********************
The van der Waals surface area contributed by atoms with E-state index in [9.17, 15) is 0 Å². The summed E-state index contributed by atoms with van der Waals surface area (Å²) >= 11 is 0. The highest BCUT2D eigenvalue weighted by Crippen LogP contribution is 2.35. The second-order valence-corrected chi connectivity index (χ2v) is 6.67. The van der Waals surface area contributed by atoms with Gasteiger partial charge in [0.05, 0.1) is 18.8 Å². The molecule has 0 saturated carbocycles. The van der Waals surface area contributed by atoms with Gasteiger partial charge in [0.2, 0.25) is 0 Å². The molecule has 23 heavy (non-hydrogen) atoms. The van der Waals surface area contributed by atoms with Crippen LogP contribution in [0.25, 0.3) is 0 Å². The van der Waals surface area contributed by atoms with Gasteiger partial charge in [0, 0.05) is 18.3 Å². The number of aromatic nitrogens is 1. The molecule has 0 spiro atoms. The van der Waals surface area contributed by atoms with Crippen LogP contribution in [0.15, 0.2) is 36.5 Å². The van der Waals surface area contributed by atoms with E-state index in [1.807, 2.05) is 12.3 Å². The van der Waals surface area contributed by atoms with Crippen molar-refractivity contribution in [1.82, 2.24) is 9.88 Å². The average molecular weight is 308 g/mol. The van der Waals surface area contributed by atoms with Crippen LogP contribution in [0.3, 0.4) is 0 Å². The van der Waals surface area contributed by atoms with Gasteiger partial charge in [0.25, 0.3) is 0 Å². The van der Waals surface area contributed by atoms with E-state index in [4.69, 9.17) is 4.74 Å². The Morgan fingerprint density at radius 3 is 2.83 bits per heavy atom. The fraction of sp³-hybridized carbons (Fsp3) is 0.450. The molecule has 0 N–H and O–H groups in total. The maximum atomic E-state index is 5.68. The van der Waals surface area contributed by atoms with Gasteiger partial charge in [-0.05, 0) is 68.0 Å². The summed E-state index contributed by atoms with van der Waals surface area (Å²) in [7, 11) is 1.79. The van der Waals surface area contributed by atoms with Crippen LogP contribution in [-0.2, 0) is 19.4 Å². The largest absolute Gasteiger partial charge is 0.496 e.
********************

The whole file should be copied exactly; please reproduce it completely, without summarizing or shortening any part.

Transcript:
The van der Waals surface area contributed by atoms with E-state index in [9.17, 15) is 0 Å². The summed E-state index contributed by atoms with van der Waals surface area (Å²) >= 11 is 0. The highest BCUT2D eigenvalue weighted by Crippen LogP contribution is 2.35. The second-order valence-corrected chi connectivity index (χ2v) is 6.67. The van der Waals surface area contributed by atoms with Gasteiger partial charge in [0.05, 0.1) is 18.8 Å². The molecule has 0 saturated carbocycles. The van der Waals surface area contributed by atoms with Gasteiger partial charge in [0.2, 0.25) is 0 Å². The molecule has 23 heavy (non-hydrogen) atoms. The van der Waals surface area contributed by atoms with Crippen LogP contribution in [0.25, 0.3) is 0 Å². The van der Waals surface area contributed by atoms with Gasteiger partial charge in [0, 0.05) is 18.3 Å². The number of aromatic nitrogens is 1. The molecule has 0 spiro atoms. The van der Waals surface area contributed by atoms with Crippen LogP contribution in [0.15, 0.2) is 36.5 Å². The van der Waals surface area contributed by atoms with E-state index in [1.807, 2.05) is 12.3 Å². The van der Waals surface area contributed by atoms with Crippen molar-refractivity contribution in [1.82, 2.24) is 9.88 Å². The average molecular weight is 308 g/mol. The van der Waals surface area contributed by atoms with Crippen LogP contribution in [0.3, 0.4) is 0 Å². The van der Waals surface area contributed by atoms with Gasteiger partial charge in [0.25, 0.3) is 0 Å². The van der Waals surface area contributed by atoms with E-state index in [4.69, 9.17) is 4.74 Å². The Morgan fingerprint density at radius 3 is 2.83 bits per heavy atom. The fraction of sp³-hybridized carbons (Fsp3) is 0.450. The molecule has 0 N–H and O–H groups in total. The maximum atomic E-state index is 5.68. The van der Waals surface area contributed by atoms with Gasteiger partial charge in [-0.05, 0) is 68.0 Å². The summed E-state index contributed by atoms with van der Waals surface area (Å²) in [7, 11) is 1.79. The van der Waals surface area contributed by atoms with Crippen LogP contribution in [-0.2, 0) is 19.4 Å². The largest absolute Gasteiger partial charge is 0.496 e.